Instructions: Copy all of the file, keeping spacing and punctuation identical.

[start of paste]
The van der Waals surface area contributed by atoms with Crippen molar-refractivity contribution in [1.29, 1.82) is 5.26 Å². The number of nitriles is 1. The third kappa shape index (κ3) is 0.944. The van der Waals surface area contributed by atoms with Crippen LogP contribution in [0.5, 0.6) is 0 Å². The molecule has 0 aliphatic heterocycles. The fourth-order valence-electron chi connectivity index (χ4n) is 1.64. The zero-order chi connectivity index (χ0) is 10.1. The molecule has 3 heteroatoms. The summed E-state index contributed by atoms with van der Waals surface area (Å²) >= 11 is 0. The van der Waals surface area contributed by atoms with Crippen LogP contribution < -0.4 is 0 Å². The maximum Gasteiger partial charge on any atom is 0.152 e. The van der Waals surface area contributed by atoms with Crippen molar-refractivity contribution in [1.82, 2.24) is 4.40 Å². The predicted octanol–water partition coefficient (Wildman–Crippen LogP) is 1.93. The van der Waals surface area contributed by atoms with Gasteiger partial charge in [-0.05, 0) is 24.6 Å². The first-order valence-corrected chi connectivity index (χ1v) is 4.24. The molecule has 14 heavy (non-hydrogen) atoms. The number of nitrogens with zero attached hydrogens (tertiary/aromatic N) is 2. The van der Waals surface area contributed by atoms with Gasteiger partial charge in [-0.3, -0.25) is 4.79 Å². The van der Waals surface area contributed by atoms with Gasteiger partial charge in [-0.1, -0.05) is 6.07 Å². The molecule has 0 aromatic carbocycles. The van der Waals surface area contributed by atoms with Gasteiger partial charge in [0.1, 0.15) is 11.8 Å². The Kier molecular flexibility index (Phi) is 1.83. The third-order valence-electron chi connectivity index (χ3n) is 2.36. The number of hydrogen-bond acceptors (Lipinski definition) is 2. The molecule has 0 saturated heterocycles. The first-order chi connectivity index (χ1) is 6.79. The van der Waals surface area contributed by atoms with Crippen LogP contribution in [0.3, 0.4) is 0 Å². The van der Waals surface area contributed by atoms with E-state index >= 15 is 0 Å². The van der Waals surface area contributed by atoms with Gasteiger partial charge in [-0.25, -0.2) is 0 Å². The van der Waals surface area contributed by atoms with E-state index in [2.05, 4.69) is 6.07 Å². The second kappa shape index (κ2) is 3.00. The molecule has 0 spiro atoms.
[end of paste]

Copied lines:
The van der Waals surface area contributed by atoms with Crippen molar-refractivity contribution in [1.29, 1.82) is 5.26 Å². The number of nitriles is 1. The third kappa shape index (κ3) is 0.944. The van der Waals surface area contributed by atoms with Crippen LogP contribution in [0.5, 0.6) is 0 Å². The molecule has 0 aliphatic heterocycles. The fourth-order valence-electron chi connectivity index (χ4n) is 1.64. The zero-order chi connectivity index (χ0) is 10.1. The molecule has 3 heteroatoms. The summed E-state index contributed by atoms with van der Waals surface area (Å²) >= 11 is 0. The van der Waals surface area contributed by atoms with Crippen LogP contribution < -0.4 is 0 Å². The maximum Gasteiger partial charge on any atom is 0.152 e. The van der Waals surface area contributed by atoms with Crippen molar-refractivity contribution in [1.82, 2.24) is 4.40 Å². The predicted octanol–water partition coefficient (Wildman–Crippen LogP) is 1.93. The van der Waals surface area contributed by atoms with Gasteiger partial charge in [-0.05, 0) is 24.6 Å². The first-order valence-corrected chi connectivity index (χ1v) is 4.24. The molecule has 14 heavy (non-hydrogen) atoms. The number of nitrogens with zero attached hydrogens (tertiary/aromatic N) is 2. The van der Waals surface area contributed by atoms with Gasteiger partial charge in [-0.3, -0.25) is 4.79 Å². The van der Waals surface area contributed by atoms with Gasteiger partial charge in [-0.1, -0.05) is 6.07 Å². The molecule has 0 aromatic carbocycles. The van der Waals surface area contributed by atoms with Gasteiger partial charge in [0.1, 0.15) is 11.8 Å². The Kier molecular flexibility index (Phi) is 1.83. The third-order valence-electron chi connectivity index (χ3n) is 2.36. The number of hydrogen-bond acceptors (Lipinski definition) is 2. The molecule has 0 saturated heterocycles. The first-order chi connectivity index (χ1) is 6.79. The van der Waals surface area contributed by atoms with Crippen LogP contribution in [0.3, 0.4) is 0 Å². The van der Waals surface area contributed by atoms with E-state index >= 15 is 0 Å². The van der Waals surface area contributed by atoms with Gasteiger partial charge in [-0.25, -0.2) is 0 Å². The van der Waals surface area contributed by atoms with E-state index in [2.05, 4.69) is 6.07 Å². The second kappa shape index (κ2) is 3.00. The molecule has 0 spiro atoms.